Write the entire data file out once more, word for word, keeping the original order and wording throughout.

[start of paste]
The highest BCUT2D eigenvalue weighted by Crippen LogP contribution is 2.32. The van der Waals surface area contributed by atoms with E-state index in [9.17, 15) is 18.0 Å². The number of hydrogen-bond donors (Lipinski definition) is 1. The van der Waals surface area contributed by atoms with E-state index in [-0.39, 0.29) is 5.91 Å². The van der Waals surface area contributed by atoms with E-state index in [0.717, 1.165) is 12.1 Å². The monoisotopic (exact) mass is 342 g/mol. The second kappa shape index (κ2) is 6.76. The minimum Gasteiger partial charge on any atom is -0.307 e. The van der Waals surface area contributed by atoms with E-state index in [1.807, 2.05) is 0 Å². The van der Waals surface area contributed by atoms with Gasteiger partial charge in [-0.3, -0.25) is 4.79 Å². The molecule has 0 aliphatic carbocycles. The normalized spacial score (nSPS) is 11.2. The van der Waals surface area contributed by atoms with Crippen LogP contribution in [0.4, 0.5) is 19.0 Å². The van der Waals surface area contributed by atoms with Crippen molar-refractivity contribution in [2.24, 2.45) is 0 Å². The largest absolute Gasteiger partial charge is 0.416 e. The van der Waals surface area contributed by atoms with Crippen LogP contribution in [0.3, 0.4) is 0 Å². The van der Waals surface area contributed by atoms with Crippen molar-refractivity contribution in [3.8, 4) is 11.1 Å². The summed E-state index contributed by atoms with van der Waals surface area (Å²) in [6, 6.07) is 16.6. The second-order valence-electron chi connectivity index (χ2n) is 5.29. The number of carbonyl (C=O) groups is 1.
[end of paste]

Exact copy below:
The highest BCUT2D eigenvalue weighted by Crippen LogP contribution is 2.32. The van der Waals surface area contributed by atoms with E-state index in [9.17, 15) is 18.0 Å². The number of hydrogen-bond donors (Lipinski definition) is 1. The van der Waals surface area contributed by atoms with E-state index in [-0.39, 0.29) is 5.91 Å². The van der Waals surface area contributed by atoms with E-state index in [0.717, 1.165) is 12.1 Å². The monoisotopic (exact) mass is 342 g/mol. The second kappa shape index (κ2) is 6.76. The minimum Gasteiger partial charge on any atom is -0.307 e. The van der Waals surface area contributed by atoms with E-state index in [1.807, 2.05) is 0 Å². The van der Waals surface area contributed by atoms with Gasteiger partial charge in [-0.3, -0.25) is 4.79 Å². The molecule has 0 aliphatic carbocycles. The normalized spacial score (nSPS) is 11.2. The van der Waals surface area contributed by atoms with Crippen LogP contribution in [0.4, 0.5) is 19.0 Å². The van der Waals surface area contributed by atoms with Crippen molar-refractivity contribution in [2.24, 2.45) is 0 Å². The largest absolute Gasteiger partial charge is 0.416 e. The van der Waals surface area contributed by atoms with Crippen LogP contribution in [0.3, 0.4) is 0 Å². The van der Waals surface area contributed by atoms with Crippen molar-refractivity contribution in [3.8, 4) is 11.1 Å². The summed E-state index contributed by atoms with van der Waals surface area (Å²) in [6, 6.07) is 16.6. The second-order valence-electron chi connectivity index (χ2n) is 5.29. The number of carbonyl (C=O) groups is 1.